Not surprisingly, coupon usage has been on the rise this year. Recession worries have homemakers looking for any additional way to save money.
One of the beneficiaries of this trend is Coupons.com, a website that lets people browse for coupons online, print them out at home, and then use them at the supermarket just like regular coupons. A company press release from earlier this week gives us a glimpse into some interesting facts regarding coupon usage. The most interesting is a breakdown of the top 10 coupon categories for June.
Unfortunately, the most popular coupons are probably the worst products for your health. With the exception of yogurt at #1 (more below), powdered beverage drinks, sweets snacks, cookies, salty snacks, desserts, fat laden condiments, and sugary cereals dominate the list.
Coupons are a big business, with over $1 Billion coupons redeemed last year. The food industry views them as another marketing expense.
But do they help us buy more nutritiously?
What you need to know:
The answer is a definitive NO.
Here’s why – Coupons are a great way for food manufacturers to make more money. They help a brand compete for a shopper’s dollar. They let manufacturers maintain a high regular price for a product, while providing an incentive to buy it, get used to it, and create a consumer loyalty. After a promotion period that lasts a few weeks or months, the coupon, which served as a crutch, is no longer available. If all goes well, the consumer will continue to purchase the product at full price.
Manufacturers make the most money on processed, unhealthy products such as candy, cookies, salty snacks, and soda pop (surprisingly not in the top 10). This is where they invest the most heavily in marketing, be it TV commercials, print ads, or coupons.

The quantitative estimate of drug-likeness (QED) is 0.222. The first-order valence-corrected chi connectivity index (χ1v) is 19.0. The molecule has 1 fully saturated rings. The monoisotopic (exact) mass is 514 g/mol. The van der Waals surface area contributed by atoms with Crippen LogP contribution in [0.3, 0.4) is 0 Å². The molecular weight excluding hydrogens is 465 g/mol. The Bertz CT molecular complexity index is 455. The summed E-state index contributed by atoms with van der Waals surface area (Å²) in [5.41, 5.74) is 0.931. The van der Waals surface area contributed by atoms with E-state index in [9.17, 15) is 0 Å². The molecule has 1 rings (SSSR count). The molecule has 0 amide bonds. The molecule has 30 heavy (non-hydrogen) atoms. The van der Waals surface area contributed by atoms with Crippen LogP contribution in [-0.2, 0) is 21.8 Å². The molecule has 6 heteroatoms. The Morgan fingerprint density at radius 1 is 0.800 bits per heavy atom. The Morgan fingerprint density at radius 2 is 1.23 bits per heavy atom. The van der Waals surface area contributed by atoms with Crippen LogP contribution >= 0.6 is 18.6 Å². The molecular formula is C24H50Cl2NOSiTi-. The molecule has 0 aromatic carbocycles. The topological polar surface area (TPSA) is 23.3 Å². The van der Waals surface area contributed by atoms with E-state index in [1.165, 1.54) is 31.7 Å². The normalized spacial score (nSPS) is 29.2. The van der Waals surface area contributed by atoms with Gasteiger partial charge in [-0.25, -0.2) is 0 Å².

The more basic, unprocessed foods such as vegetables, fruits, plain whole grain rice, low fat unsweetened dairy, and lean unprocessed meats don’t enjoy any brand awareness, and therefore are not fit for couponing. Even in the yogurts category, supposedly healthy, the products being promoted are more sugary snacks (Gogurts) than the healthy unsweetened yogurts.
Buy in to all the coupon madness, and you’ll see yourself spending money on stuff you didn’t really want, getting fatter, and slowly realizing that “a penny saved is pound earned.”
One of the most common mistakes shoppers make is buying something they don’t need because it’s on sale or there is a coupon. We highly discourage you from buying a product you wouldn’t have gotten anyway, just because you can save 50 cents. Looking at it financially, the $3.00 $2.50 you did spend on some new fatty sugary cookie pack, is money down the drain.
Don’t get us wrong – utilizing a coupon for your favorite indulgence (Haagen Dazs French Vanilla anyone?) is perfectly fine. Just don’t go overboard with a shopping cart FULL of artery clogging products just to say you saved $20. In the long run, it will cost you more.
What to do at the supermarket:
Unfortunately there are no coupons for fresh produce and basic unprocessed food items. There are, however, occasional coupons for frozen and canned vegetables. These are good to stock up on because the products can live for a while in your freezer or pantry shelf.
Any other nutritious coupons you’ve come across lately? Fire away in the comments section.
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